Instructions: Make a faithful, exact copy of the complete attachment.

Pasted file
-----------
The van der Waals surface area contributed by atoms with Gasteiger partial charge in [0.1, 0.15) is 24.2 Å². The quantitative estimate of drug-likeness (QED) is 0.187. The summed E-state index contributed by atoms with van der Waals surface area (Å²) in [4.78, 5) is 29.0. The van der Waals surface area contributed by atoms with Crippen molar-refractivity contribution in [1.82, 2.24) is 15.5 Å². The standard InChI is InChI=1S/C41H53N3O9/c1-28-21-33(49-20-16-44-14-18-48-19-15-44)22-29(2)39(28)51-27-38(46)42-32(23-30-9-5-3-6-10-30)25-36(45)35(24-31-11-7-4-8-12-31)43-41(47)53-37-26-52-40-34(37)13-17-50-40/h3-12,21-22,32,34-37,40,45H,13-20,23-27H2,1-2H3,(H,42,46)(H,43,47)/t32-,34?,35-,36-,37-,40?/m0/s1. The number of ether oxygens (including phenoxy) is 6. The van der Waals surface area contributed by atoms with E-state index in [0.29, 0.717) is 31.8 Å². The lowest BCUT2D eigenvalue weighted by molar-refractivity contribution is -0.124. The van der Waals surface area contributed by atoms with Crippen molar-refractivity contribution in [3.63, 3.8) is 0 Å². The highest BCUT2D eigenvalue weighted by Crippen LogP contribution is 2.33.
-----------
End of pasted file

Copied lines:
The van der Waals surface area contributed by atoms with Gasteiger partial charge in [0.1, 0.15) is 24.2 Å². The quantitative estimate of drug-likeness (QED) is 0.187. The summed E-state index contributed by atoms with van der Waals surface area (Å²) in [4.78, 5) is 29.0. The van der Waals surface area contributed by atoms with Crippen molar-refractivity contribution in [1.82, 2.24) is 15.5 Å². The standard InChI is InChI=1S/C41H53N3O9/c1-28-21-33(49-20-16-44-14-18-48-19-15-44)22-29(2)39(28)51-27-38(46)42-32(23-30-9-5-3-6-10-30)25-36(45)35(24-31-11-7-4-8-12-31)43-41(47)53-37-26-52-40-34(37)13-17-50-40/h3-12,21-22,32,34-37,40,45H,13-20,23-27H2,1-2H3,(H,42,46)(H,43,47)/t32-,34?,35-,36-,37-,40?/m0/s1. The number of ether oxygens (including phenoxy) is 6. The van der Waals surface area contributed by atoms with E-state index in [0.29, 0.717) is 31.8 Å². The lowest BCUT2D eigenvalue weighted by molar-refractivity contribution is -0.124. The van der Waals surface area contributed by atoms with Crippen molar-refractivity contribution in [3.63, 3.8) is 0 Å². The highest BCUT2D eigenvalue weighted by Crippen LogP contribution is 2.33.